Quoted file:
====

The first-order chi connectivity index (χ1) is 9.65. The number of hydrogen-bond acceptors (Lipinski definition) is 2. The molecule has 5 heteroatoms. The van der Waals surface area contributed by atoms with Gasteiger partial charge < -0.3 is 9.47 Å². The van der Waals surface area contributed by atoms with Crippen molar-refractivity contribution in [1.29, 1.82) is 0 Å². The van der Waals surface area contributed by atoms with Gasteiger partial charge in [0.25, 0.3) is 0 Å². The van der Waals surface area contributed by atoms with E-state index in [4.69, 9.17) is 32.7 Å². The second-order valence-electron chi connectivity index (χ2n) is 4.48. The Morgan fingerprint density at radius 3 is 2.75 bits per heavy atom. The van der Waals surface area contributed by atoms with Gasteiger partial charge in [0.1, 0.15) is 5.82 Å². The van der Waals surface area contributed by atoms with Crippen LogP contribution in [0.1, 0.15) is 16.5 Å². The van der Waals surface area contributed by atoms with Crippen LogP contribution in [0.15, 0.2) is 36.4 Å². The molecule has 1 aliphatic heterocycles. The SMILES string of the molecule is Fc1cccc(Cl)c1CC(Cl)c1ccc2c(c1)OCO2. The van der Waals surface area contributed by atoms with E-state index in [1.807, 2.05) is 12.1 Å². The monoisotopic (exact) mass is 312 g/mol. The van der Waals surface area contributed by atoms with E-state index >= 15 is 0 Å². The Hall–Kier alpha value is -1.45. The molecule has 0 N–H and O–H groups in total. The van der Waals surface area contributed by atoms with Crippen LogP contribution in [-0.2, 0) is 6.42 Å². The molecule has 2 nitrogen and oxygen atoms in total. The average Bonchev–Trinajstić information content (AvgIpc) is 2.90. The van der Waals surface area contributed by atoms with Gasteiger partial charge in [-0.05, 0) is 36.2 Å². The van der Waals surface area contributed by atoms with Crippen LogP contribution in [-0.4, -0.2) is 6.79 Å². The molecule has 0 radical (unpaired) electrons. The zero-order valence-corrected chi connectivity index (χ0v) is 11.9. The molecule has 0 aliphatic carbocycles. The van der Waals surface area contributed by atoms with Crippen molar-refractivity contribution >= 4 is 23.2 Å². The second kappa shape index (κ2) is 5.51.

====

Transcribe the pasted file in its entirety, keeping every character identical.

The first-order chi connectivity index (χ1) is 9.65. The number of hydrogen-bond acceptors (Lipinski definition) is 2. The molecule has 5 heteroatoms. The van der Waals surface area contributed by atoms with Gasteiger partial charge < -0.3 is 9.47 Å². The van der Waals surface area contributed by atoms with Crippen molar-refractivity contribution in [1.29, 1.82) is 0 Å². The van der Waals surface area contributed by atoms with Gasteiger partial charge in [0.25, 0.3) is 0 Å². The van der Waals surface area contributed by atoms with E-state index in [4.69, 9.17) is 32.7 Å². The second-order valence-electron chi connectivity index (χ2n) is 4.48. The Morgan fingerprint density at radius 3 is 2.75 bits per heavy atom. The van der Waals surface area contributed by atoms with Gasteiger partial charge in [0.1, 0.15) is 5.82 Å². The van der Waals surface area contributed by atoms with Crippen LogP contribution in [0.1, 0.15) is 16.5 Å². The van der Waals surface area contributed by atoms with Crippen LogP contribution in [0.15, 0.2) is 36.4 Å². The molecule has 1 aliphatic heterocycles. The SMILES string of the molecule is Fc1cccc(Cl)c1CC(Cl)c1ccc2c(c1)OCO2. The van der Waals surface area contributed by atoms with E-state index in [1.807, 2.05) is 12.1 Å². The monoisotopic (exact) mass is 312 g/mol. The van der Waals surface area contributed by atoms with E-state index >= 15 is 0 Å². The Hall–Kier alpha value is -1.45. The molecule has 0 N–H and O–H groups in total. The van der Waals surface area contributed by atoms with Crippen LogP contribution in [-0.2, 0) is 6.42 Å². The molecule has 2 nitrogen and oxygen atoms in total. The average Bonchev–Trinajstić information content (AvgIpc) is 2.90. The van der Waals surface area contributed by atoms with Gasteiger partial charge in [-0.05, 0) is 36.2 Å². The van der Waals surface area contributed by atoms with Crippen LogP contribution in [-0.4, -0.2) is 6.79 Å². The molecule has 0 radical (unpaired) electrons. The zero-order valence-corrected chi connectivity index (χ0v) is 11.9. The molecule has 0 aliphatic carbocycles. The van der Waals surface area contributed by atoms with Crippen molar-refractivity contribution >= 4 is 23.2 Å². The second kappa shape index (κ2) is 5.51.